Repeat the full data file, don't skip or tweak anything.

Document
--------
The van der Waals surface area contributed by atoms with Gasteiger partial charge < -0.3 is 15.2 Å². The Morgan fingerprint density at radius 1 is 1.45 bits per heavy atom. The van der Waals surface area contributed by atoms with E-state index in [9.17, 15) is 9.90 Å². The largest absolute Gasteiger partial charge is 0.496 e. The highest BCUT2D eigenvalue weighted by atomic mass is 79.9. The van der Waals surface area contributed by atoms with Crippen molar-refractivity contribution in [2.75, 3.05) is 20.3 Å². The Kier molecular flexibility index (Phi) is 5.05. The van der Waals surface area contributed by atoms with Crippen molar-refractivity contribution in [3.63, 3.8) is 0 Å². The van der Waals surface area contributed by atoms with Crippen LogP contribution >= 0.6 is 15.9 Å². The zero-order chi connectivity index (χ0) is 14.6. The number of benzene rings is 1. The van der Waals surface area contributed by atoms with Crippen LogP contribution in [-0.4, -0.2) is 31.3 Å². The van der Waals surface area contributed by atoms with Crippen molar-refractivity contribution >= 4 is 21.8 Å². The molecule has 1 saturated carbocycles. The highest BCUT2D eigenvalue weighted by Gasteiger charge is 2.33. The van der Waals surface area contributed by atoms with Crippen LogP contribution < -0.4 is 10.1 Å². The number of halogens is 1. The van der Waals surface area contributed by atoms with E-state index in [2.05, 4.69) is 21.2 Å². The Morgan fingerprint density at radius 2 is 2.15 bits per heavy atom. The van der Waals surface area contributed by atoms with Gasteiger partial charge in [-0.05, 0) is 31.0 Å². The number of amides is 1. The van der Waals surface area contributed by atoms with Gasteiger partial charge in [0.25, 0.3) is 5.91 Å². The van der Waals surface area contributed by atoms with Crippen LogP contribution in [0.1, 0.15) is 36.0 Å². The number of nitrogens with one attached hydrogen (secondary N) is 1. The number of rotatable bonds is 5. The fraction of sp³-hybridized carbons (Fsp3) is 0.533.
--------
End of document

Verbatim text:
The van der Waals surface area contributed by atoms with Gasteiger partial charge < -0.3 is 15.2 Å². The Morgan fingerprint density at radius 1 is 1.45 bits per heavy atom. The van der Waals surface area contributed by atoms with E-state index in [9.17, 15) is 9.90 Å². The largest absolute Gasteiger partial charge is 0.496 e. The highest BCUT2D eigenvalue weighted by atomic mass is 79.9. The van der Waals surface area contributed by atoms with Crippen molar-refractivity contribution in [2.75, 3.05) is 20.3 Å². The Kier molecular flexibility index (Phi) is 5.05. The van der Waals surface area contributed by atoms with Crippen molar-refractivity contribution in [3.63, 3.8) is 0 Å². The van der Waals surface area contributed by atoms with Crippen LogP contribution >= 0.6 is 15.9 Å². The zero-order chi connectivity index (χ0) is 14.6. The number of benzene rings is 1. The van der Waals surface area contributed by atoms with Crippen LogP contribution in [-0.4, -0.2) is 31.3 Å². The van der Waals surface area contributed by atoms with Crippen molar-refractivity contribution >= 4 is 21.8 Å². The molecule has 1 saturated carbocycles. The highest BCUT2D eigenvalue weighted by Gasteiger charge is 2.33. The van der Waals surface area contributed by atoms with Crippen LogP contribution < -0.4 is 10.1 Å². The number of halogens is 1. The van der Waals surface area contributed by atoms with E-state index in [2.05, 4.69) is 21.2 Å². The Morgan fingerprint density at radius 2 is 2.15 bits per heavy atom. The van der Waals surface area contributed by atoms with Gasteiger partial charge in [-0.05, 0) is 31.0 Å². The number of amides is 1. The van der Waals surface area contributed by atoms with Gasteiger partial charge in [0.25, 0.3) is 5.91 Å². The van der Waals surface area contributed by atoms with Crippen LogP contribution in [0.1, 0.15) is 36.0 Å². The number of nitrogens with one attached hydrogen (secondary N) is 1. The number of rotatable bonds is 5. The fraction of sp³-hybridized carbons (Fsp3) is 0.533.